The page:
May I call you D.? You and I have lived together for nearly seventeen years now. Every birthday I cringe. Not because of my advancing age you see. I’m proud of my age (almost 35!) and I celebrate life with each birthday. I cringe, because it is another year we are together. It’s always there in the back of my mind. Every birthday is a year closer to the possible complications we face. I love my life and I want to be healthy for as long as possible.
There are people that don’t think diabetes is that big of a deal, I beg to differ. You never give me a break. I cut you slack when you act up, but you never let me have an “oops” where I forget to take my medicine, never allow a miscalculation of carbs, never let me fall asleep without eating. The worst part of all is that even when I do everything right, you get sneaky. You and the flu virus get along about as well as Pit Bulls at a dogfight. We literally almost died that year. You know what I’m talking about D. No one should ever know what it is like to have a blood sugar over 800. The ER said it was the second highest blood sugar they’d ever seen. What did I ever do to you?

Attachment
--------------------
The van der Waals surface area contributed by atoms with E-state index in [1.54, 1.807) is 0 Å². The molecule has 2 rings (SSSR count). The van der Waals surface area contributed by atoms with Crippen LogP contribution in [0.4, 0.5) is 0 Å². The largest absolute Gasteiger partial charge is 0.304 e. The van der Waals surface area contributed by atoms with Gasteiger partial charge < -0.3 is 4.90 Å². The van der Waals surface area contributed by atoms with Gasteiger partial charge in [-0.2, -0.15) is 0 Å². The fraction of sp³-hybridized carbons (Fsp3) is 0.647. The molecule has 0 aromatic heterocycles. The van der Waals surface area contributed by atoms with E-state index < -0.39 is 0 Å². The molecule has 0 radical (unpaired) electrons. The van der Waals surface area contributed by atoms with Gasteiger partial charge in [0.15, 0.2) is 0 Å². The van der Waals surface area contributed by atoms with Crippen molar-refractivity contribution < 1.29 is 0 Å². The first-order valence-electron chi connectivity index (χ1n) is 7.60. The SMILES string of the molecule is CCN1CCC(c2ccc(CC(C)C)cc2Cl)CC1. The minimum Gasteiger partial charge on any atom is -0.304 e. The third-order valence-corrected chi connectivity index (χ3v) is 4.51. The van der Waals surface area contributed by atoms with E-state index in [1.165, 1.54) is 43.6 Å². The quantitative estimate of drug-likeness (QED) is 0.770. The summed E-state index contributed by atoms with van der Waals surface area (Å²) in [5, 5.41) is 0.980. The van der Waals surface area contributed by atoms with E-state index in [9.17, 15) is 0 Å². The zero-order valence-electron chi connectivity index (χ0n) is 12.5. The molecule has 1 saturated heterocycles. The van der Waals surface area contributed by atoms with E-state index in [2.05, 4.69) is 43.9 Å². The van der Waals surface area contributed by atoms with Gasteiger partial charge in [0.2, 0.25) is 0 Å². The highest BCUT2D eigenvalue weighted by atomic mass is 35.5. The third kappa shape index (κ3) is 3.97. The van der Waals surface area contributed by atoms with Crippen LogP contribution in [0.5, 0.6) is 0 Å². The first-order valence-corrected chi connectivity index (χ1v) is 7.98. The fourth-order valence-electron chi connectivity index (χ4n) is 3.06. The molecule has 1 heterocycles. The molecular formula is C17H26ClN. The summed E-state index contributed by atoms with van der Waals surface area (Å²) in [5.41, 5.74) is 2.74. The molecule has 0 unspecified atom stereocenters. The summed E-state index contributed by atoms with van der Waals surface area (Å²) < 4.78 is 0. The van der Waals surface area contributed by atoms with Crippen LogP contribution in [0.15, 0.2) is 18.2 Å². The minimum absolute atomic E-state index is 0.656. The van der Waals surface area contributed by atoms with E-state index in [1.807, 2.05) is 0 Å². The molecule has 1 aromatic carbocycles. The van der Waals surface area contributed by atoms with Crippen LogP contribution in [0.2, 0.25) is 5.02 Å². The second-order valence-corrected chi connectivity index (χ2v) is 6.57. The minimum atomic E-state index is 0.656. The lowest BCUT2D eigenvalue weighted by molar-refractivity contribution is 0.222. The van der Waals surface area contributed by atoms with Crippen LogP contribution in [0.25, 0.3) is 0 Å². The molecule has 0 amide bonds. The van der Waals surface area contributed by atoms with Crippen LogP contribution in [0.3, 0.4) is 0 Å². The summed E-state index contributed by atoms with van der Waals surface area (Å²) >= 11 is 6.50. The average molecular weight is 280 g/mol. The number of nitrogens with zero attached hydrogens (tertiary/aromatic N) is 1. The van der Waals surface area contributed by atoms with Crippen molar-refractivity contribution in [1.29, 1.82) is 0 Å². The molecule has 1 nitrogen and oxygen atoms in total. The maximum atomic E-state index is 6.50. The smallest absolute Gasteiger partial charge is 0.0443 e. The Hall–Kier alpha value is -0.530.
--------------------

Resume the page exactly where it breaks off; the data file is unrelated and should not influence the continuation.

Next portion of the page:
With my grievances I will also give you credit. It was good of you to leave me alone until I was eighteen years old. Seeing young kids diagnosed makes me so angry. It’s not okay for a young child to have to go through this. At eighteen I sure wasn’t ready, but really, is anyone ever ready for you?
I won’t lie. I’d do anything for a cure. Though, we are similar to a married couple. We can have a long and happy life together – despite our bickering, as long as we vow to honor, love and cherish each other, both in sickness and in health. I, Meagan, promise to respect you in your successes and in your failures, to care for you in sickness and in health, to nurture you, and to grow with you throughout the seasons of life.